New Trickbot Variant Touts Stealthy Code-Injection Trick

Trickbot is back, this time with a stealthy code injection trick.

Trickbot has been around since 2016 – but a new variant of the infamous financial trojan has caught the eyes of researchers with a stealthy code-injection technique.

Researchers at Cyberbit this week said that they have found a new Trickbot iteration that features a sneaky method of performing process-hollowing using direct system calls, anti-analysis techniques and the disabling of security tools.

“Trickbot is constantly evolving, adopting new tricks and becoming stealthier,” said Cyberbit malware analyst Hod Gavriel in a blog post. “It still has some way to go since it didn’t implement all its process-hollowing function calls via direct system calls. To avoid being analyzed, it added some very simple and ineffective techniques such as sleep (for a long/short time) and useless function calls. To avoid detection, it disabled and deleted the Windows Defender service.”

Trickbot has made its mark as a trojan responsible for man-in-the-browser attacks since mid-2016. It includes modules for stealing data from browsers and Microsoft Outlook, locking the victim’s computer, system and network information gathering, and stealing domain credentials. It also targets victims for other malicious activities, such as cryptocurrency mining and ATO operations.

The latest variant of Trickbot is spreading via a widespread spam campaign, which uses malicious Word documents that include a macro code with a twist. The Cyberbit researchers first discovered the campaign last month targeting victims in the U.S. and Spain.

Interestingly, the infected document will not execute its macro until the user has both clicked “enable content” to enable execution of macros, and zoomed in or out of the document.

“Indeed, some users will open the document and will not be infected as they will not use the zoom function,” Gavriel told Threatpost. “This is clever tactic aiming to evade sandbox testing. A sandbox would investigate the file but very unlikely to activate the zoom function, in which case the file will appear legitimate.”

He added that using this tactic is possible because some particular Word macro functions are triggered by specific events.

Once enabled, the macro, which like many malicious macros is obfuscated, executes a PowerShell script that then downloads and executes Trickbot.

Upon execution, the malware sleeps for 30 seconds to evade sandboxes (by calling Sleep(30000)), and it then decrypts a dynamic link library file (named “shellcode_main,” which contains instructions that other programs can call upon to do certain things), which is then mapped to a buffer.

Like older samples of Trickbot, researchers observed this newest variant make use of a technique called process-hollowing for unpacking. Instead of injecting code into the host program, Trickbot unmaps — or hollows out — legitimate code from target’s memory, and then overwrites the memory space with a malicious executable.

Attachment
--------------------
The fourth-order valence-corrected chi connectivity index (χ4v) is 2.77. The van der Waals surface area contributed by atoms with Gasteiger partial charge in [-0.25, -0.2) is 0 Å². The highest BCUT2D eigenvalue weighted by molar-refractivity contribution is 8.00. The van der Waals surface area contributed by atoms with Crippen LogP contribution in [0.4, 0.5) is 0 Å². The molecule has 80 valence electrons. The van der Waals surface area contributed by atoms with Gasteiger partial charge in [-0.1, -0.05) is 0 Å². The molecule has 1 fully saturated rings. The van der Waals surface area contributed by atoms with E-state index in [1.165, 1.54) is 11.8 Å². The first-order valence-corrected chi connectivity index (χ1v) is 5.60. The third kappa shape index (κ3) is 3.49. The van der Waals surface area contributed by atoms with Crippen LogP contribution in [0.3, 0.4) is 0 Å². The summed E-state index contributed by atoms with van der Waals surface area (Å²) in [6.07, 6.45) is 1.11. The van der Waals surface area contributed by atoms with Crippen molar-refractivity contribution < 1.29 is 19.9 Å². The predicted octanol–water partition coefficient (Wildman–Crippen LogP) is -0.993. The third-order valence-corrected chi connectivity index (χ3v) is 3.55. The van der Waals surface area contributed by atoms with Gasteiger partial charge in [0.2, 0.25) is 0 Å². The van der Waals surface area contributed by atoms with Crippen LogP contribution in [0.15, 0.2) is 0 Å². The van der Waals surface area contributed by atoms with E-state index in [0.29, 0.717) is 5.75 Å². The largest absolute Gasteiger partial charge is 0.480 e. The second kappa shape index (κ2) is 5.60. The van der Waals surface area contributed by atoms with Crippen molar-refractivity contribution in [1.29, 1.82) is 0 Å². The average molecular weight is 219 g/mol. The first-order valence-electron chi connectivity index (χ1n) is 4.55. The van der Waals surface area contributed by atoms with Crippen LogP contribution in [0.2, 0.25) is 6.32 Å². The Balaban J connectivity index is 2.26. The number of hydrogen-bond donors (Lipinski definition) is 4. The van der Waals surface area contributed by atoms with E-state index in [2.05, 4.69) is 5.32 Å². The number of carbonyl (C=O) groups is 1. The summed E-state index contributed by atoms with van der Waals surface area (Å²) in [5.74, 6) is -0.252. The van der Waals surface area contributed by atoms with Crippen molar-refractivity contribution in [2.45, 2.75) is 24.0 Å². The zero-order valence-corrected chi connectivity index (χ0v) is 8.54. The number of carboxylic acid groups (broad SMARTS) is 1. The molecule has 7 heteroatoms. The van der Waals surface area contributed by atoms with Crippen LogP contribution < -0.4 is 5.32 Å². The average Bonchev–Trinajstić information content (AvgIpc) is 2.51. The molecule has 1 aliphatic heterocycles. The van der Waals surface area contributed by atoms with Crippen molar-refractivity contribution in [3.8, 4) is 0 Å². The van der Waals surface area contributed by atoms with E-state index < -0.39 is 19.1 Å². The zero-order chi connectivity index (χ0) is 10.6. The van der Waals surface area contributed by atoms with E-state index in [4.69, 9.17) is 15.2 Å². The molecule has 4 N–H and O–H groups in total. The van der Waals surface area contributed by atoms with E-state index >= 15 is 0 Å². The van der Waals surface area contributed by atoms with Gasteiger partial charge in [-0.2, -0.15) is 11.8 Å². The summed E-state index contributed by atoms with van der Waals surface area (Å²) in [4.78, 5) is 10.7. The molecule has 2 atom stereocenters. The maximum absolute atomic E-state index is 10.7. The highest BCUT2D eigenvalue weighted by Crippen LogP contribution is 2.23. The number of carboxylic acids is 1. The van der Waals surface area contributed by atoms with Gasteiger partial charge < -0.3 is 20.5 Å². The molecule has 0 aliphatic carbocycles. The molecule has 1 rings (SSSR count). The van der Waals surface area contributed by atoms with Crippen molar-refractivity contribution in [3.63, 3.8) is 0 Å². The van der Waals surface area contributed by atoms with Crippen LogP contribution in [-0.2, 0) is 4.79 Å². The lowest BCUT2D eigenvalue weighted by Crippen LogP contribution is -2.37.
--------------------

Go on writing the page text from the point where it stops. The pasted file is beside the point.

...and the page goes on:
First, a suspended process is created by the malware using CreateProcessW, which is then used to obtain a handle and copy the handle to a buffer, essentially re-reading and re-mapping that handle for various functions. These functions include unmapping the original malware module, creating a section to write the malicious code onto, mapping out the hollowed process, and resuming the suspended process and starting execution.

The variant carries out process-hollowing using both direct system calls and functions saved on the stack from earlier: “Organizations should be aware of this new trend to directly call functions via system calls,” researchers said. “This technique bypasses security tool hooks and therefore most security products will not detect this threat.”

Researchers noted that Trickbot’s partial use of direct system calls for process-hollowing is very similar to the Flokibot malware – a trojan horse that opens a back door, steals information and downloads potentially malicious files on the compromised computer.

“We suspect that some piece of code is shared between these malwares,” researchers said. “As in the Flokibot malware – not all the functions used for the process-hollowing were directly called using system calls – some of them were called from the functions addresses that were saved on the stack earlier.”

Trickbot also “didn’t implement the direct system calls to the three functions mentioned in the table above – and could have been stealthier if it did,” they added. “Oddly enough – these are the exact same functions that didn’t have this implementation in Flokibot either.”

Another similarity to note is the use of the CRC32 algorithm for hashing the function names. In Flokibot, the CRC32 is used in conjunction with the XOR function of two-bytes value to combine hashes. In Trickbot, the CRC32 is also used, although without any additional XOR functions).

This is only one of several recent reports surrounding Trickbot, which has continued to evolve over the past few months. Earlier in July, both IBM and Flashpoint warned that the malware has started targeting U.S. banks in new spam campaigns fueled by the prolific Necurs botnet.

Earlier in May, Flashpoint analysts said that the operators behind the IcedID and TrickBot trojans appear to be targeting banking victims in a dual threat — and sharing the profit.

 

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